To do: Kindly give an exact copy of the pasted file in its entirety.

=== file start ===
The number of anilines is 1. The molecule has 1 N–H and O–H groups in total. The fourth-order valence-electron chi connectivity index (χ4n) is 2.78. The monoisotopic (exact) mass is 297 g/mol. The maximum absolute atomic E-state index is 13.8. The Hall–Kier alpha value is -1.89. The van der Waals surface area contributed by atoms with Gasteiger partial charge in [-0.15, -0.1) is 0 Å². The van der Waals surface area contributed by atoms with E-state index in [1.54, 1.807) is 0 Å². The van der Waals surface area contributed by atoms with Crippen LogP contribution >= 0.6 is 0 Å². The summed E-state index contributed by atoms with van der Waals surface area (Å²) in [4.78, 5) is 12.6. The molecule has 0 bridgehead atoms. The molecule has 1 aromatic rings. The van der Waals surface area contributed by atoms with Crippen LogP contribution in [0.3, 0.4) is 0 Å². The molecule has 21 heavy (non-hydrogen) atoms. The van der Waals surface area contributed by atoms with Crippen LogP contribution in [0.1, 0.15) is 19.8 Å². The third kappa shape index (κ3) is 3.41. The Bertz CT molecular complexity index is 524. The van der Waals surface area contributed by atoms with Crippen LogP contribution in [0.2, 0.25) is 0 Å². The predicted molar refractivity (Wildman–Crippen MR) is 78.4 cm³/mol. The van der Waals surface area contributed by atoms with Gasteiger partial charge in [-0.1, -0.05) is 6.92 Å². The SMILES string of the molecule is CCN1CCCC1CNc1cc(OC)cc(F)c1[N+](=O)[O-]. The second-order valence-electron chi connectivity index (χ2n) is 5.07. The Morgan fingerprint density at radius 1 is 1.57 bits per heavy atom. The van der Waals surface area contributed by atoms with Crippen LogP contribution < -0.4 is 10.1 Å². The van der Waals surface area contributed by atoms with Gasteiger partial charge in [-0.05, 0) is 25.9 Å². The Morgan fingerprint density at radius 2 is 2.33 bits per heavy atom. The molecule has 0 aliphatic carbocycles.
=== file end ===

The number of anilines is 1. The molecule has 1 N–H and O–H groups in total. The fourth-order valence-electron chi connectivity index (χ4n) is 2.78. The monoisotopic (exact) mass is 297 g/mol. The maximum absolute atomic E-state index is 13.8. The Hall–Kier alpha value is -1.89. The van der Waals surface area contributed by atoms with Gasteiger partial charge in [-0.15, -0.1) is 0 Å². The van der Waals surface area contributed by atoms with E-state index in [1.54, 1.807) is 0 Å². The van der Waals surface area contributed by atoms with Crippen LogP contribution >= 0.6 is 0 Å². The summed E-state index contributed by atoms with van der Waals surface area (Å²) in [4.78, 5) is 12.6. The molecule has 0 bridgehead atoms. The molecule has 1 aromatic rings. The van der Waals surface area contributed by atoms with Crippen LogP contribution in [0.3, 0.4) is 0 Å². The molecule has 21 heavy (non-hydrogen) atoms. The van der Waals surface area contributed by atoms with Crippen LogP contribution in [0.1, 0.15) is 19.8 Å². The third kappa shape index (κ3) is 3.41. The Bertz CT molecular complexity index is 524. The van der Waals surface area contributed by atoms with Crippen LogP contribution in [0.2, 0.25) is 0 Å². The predicted molar refractivity (Wildman–Crippen MR) is 78.4 cm³/mol. The van der Waals surface area contributed by atoms with Gasteiger partial charge in [-0.1, -0.05) is 6.92 Å². The SMILES string of the molecule is CCN1CCCC1CNc1cc(OC)cc(F)c1[N+](=O)[O-]. The second-order valence-electron chi connectivity index (χ2n) is 5.07. The Morgan fingerprint density at radius 1 is 1.57 bits per heavy atom. The van der Waals surface area contributed by atoms with Crippen LogP contribution < -0.4 is 10.1 Å². The van der Waals surface area contributed by atoms with Gasteiger partial charge in [-0.05, 0) is 25.9 Å². The Morgan fingerprint density at radius 2 is 2.33 bits per heavy atom. The molecule has 0 aliphatic carbocycles.